The threat and appeal of the Dalai Lama
I had the privilege of seeing the Dalai Lama speak twice before Monday’s panel discussion on “Bridging the Faith Divide,” but I was particularly interested see how he would interact with other faith leaders this time. As I wrote in the news story about the panel , the Dalai Lama seemed more interested in listening than speaking.
And while his fellow panel members expounded on the complex issues of religion and politics into today’s society, everything the Dalai Lama said was so simple. We’re all sentient beings, he said. Everybody wants to be happy. But none of us are perfect, he added, and each religion is applied poorly—even Buddhism!
Still, these simple ideas have bigger implications. As I pointed out in the new stories, each of the interfaith leaders on the panel had taken up political and social causes simple religious ideas because of such ideas. And of course the laugher-filled monk is particularly seen as a threat to the Chinese government.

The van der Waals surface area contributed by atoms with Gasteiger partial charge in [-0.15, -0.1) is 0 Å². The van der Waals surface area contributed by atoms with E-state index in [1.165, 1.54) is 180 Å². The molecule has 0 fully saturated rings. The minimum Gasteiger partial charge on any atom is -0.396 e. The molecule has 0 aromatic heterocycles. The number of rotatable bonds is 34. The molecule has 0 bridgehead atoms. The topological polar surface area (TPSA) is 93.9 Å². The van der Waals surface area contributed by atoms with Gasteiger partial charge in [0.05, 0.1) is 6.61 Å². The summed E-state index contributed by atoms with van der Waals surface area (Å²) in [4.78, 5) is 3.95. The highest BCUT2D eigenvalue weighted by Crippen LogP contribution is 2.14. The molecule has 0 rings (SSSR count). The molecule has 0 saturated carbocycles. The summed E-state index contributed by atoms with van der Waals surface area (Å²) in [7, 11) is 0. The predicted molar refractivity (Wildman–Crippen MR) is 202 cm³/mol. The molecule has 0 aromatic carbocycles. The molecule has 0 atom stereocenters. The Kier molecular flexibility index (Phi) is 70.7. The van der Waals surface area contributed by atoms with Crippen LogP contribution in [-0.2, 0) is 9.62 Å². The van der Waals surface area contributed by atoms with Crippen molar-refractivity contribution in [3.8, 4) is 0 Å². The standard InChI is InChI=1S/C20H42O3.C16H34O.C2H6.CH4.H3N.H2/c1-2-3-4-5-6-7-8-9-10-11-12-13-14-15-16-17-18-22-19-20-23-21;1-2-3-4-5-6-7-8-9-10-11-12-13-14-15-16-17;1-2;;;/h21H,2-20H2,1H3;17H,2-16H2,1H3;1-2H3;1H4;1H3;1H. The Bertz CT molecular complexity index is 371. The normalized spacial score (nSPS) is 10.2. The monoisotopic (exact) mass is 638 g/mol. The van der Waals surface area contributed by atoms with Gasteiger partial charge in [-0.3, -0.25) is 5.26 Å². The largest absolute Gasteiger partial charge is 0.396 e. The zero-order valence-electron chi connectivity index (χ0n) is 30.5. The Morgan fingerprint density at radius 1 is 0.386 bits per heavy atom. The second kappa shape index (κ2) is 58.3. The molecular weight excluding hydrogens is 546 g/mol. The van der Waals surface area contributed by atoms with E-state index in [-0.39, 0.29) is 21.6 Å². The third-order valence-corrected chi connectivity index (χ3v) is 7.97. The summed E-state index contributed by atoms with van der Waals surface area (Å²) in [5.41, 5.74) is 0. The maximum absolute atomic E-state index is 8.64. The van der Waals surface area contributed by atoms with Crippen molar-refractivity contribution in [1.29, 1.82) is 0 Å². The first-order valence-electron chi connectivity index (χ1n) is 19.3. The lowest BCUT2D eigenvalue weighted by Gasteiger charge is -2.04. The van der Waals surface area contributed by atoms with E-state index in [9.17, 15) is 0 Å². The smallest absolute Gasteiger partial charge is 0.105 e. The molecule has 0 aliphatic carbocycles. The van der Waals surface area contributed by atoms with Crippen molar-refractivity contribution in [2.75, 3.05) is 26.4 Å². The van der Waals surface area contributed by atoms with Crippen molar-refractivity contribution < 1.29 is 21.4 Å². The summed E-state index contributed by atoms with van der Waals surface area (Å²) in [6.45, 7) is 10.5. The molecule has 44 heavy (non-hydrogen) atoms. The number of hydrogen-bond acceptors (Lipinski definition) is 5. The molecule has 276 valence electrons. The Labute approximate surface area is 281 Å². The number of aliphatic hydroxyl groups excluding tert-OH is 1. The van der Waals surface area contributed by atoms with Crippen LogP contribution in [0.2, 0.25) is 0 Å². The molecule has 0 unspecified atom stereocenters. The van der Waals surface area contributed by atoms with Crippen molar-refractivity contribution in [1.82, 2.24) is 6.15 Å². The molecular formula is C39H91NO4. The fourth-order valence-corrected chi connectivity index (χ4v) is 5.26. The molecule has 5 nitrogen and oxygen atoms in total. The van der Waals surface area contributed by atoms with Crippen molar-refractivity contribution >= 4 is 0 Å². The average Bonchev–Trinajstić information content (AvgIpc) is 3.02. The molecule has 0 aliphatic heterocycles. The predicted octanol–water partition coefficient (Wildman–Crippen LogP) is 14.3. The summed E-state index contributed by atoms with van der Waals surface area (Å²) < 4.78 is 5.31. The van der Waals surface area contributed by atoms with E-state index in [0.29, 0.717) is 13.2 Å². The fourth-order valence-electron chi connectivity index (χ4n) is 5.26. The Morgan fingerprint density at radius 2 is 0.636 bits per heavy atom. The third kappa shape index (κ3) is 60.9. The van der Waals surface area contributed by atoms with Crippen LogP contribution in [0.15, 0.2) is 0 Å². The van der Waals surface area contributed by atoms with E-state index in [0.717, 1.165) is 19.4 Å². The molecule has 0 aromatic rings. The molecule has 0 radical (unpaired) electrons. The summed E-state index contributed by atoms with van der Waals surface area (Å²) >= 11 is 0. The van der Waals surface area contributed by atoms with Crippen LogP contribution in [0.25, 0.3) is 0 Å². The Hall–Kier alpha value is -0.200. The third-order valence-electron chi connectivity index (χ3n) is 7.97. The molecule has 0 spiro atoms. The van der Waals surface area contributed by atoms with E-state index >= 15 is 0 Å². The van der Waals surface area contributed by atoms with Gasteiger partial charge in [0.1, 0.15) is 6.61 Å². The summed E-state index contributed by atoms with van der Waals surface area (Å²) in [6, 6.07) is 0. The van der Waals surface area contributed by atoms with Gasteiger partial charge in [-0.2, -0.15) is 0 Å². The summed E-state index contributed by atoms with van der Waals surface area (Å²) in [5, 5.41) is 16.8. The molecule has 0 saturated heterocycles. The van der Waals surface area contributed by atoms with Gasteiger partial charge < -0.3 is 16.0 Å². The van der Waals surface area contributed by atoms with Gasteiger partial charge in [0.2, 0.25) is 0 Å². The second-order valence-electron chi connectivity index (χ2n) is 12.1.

In our interview on the church in China (you’ll have to subscribe for the August issue  to see it), Father Francisco Carin explained that there only can be one authority in China. The Vatican and China don’t always get along, he says, because they both insist on being the one authority.
Meanwhile the Dalai Lama is an authority who denies his own authority. No new ideas come from my brain, he said. “I describe myself as a messenger of ancient Indian treasure.”
I could never imagine the pope saying that all religions can lead to inner peace. The Dalai Lama’s challenge to authority is as much to the other religious leaders, including our pope, as it is to the Communist Party.
Interestingly, it is exactly his humility that draws so many to the Dalai Lama. He relates to others simply as one sentient being to the next. He challenges us all to place compassion above authority. Live truthfully and compassionately, he concluded, and you’ll be a model for others. And it’s for this message that I’ll go see the Dalai Lama speak again and again.